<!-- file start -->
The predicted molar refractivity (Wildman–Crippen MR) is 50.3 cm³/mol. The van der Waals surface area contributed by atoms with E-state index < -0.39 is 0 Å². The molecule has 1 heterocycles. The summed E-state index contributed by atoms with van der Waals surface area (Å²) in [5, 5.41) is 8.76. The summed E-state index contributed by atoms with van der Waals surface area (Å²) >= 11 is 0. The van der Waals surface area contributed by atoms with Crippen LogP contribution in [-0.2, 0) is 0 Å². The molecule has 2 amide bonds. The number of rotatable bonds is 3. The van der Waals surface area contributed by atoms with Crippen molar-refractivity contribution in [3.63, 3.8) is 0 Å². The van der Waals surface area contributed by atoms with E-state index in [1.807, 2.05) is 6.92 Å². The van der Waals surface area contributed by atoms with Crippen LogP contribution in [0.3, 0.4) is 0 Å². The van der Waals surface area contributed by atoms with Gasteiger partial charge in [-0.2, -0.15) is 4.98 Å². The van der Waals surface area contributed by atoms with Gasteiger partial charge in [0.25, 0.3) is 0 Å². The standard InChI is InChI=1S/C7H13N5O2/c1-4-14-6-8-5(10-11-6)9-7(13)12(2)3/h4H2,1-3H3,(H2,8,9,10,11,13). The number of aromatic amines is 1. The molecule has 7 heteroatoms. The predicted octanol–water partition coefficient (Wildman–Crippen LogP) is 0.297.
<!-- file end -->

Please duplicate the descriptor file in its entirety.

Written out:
The predicted molar refractivity (Wildman–Crippen MR) is 50.3 cm³/mol. The van der Waals surface area contributed by atoms with E-state index < -0.39 is 0 Å². The molecule has 1 heterocycles. The summed E-state index contributed by atoms with van der Waals surface area (Å²) in [5, 5.41) is 8.76. The summed E-state index contributed by atoms with van der Waals surface area (Å²) >= 11 is 0. The van der Waals surface area contributed by atoms with Crippen LogP contribution in [-0.2, 0) is 0 Å². The molecule has 2 amide bonds. The number of rotatable bonds is 3. The van der Waals surface area contributed by atoms with Crippen molar-refractivity contribution in [3.63, 3.8) is 0 Å². The van der Waals surface area contributed by atoms with E-state index in [1.807, 2.05) is 6.92 Å². The van der Waals surface area contributed by atoms with Crippen LogP contribution in [0.3, 0.4) is 0 Å². The van der Waals surface area contributed by atoms with Gasteiger partial charge in [-0.2, -0.15) is 4.98 Å². The van der Waals surface area contributed by atoms with Gasteiger partial charge in [0.25, 0.3) is 0 Å². The standard InChI is InChI=1S/C7H13N5O2/c1-4-14-6-8-5(10-11-6)9-7(13)12(2)3/h4H2,1-3H3,(H2,8,9,10,11,13). The number of aromatic amines is 1. The molecule has 7 heteroatoms. The predicted octanol–water partition coefficient (Wildman–Crippen LogP) is 0.297.